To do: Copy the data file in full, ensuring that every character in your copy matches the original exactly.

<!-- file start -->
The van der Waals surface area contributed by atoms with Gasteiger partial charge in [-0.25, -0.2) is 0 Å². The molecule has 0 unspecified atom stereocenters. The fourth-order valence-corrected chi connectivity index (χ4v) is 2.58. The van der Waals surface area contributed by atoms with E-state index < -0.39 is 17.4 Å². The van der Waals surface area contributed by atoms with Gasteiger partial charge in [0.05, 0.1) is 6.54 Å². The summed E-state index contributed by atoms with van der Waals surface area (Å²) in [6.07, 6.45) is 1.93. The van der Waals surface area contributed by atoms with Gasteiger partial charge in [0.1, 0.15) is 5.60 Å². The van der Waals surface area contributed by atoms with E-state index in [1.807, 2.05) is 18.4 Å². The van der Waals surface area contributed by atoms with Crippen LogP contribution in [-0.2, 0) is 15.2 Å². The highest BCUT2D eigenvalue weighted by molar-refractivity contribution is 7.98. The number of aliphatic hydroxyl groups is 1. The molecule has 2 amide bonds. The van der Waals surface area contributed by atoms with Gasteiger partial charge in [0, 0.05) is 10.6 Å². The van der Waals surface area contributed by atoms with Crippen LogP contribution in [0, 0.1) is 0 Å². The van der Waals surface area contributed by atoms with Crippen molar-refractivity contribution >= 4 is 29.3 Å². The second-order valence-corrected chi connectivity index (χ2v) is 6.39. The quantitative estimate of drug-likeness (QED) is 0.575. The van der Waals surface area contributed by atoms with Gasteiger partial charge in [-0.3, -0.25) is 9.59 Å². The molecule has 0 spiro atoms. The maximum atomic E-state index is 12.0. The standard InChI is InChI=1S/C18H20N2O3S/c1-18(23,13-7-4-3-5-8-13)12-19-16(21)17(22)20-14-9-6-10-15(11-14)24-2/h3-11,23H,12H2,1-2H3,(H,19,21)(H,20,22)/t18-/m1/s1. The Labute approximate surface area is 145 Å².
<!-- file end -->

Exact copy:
The van der Waals surface area contributed by atoms with Gasteiger partial charge in [-0.25, -0.2) is 0 Å². The molecule has 0 unspecified atom stereocenters. The fourth-order valence-corrected chi connectivity index (χ4v) is 2.58. The van der Waals surface area contributed by atoms with E-state index < -0.39 is 17.4 Å². The van der Waals surface area contributed by atoms with Gasteiger partial charge in [0.05, 0.1) is 6.54 Å². The summed E-state index contributed by atoms with van der Waals surface area (Å²) in [6.07, 6.45) is 1.93. The van der Waals surface area contributed by atoms with Gasteiger partial charge in [0.1, 0.15) is 5.60 Å². The van der Waals surface area contributed by atoms with E-state index in [1.807, 2.05) is 18.4 Å². The van der Waals surface area contributed by atoms with Crippen LogP contribution in [-0.2, 0) is 15.2 Å². The highest BCUT2D eigenvalue weighted by molar-refractivity contribution is 7.98. The number of aliphatic hydroxyl groups is 1. The molecule has 2 amide bonds. The van der Waals surface area contributed by atoms with Gasteiger partial charge in [0, 0.05) is 10.6 Å². The van der Waals surface area contributed by atoms with Crippen LogP contribution in [0, 0.1) is 0 Å². The van der Waals surface area contributed by atoms with Crippen molar-refractivity contribution >= 4 is 29.3 Å². The second-order valence-corrected chi connectivity index (χ2v) is 6.39. The quantitative estimate of drug-likeness (QED) is 0.575. The van der Waals surface area contributed by atoms with Gasteiger partial charge in [-0.3, -0.25) is 9.59 Å². The molecule has 0 spiro atoms. The maximum atomic E-state index is 12.0. The standard InChI is InChI=1S/C18H20N2O3S/c1-18(23,13-7-4-3-5-8-13)12-19-16(21)17(22)20-14-9-6-10-15(11-14)24-2/h3-11,23H,12H2,1-2H3,(H,19,21)(H,20,22)/t18-/m1/s1. The Labute approximate surface area is 145 Å².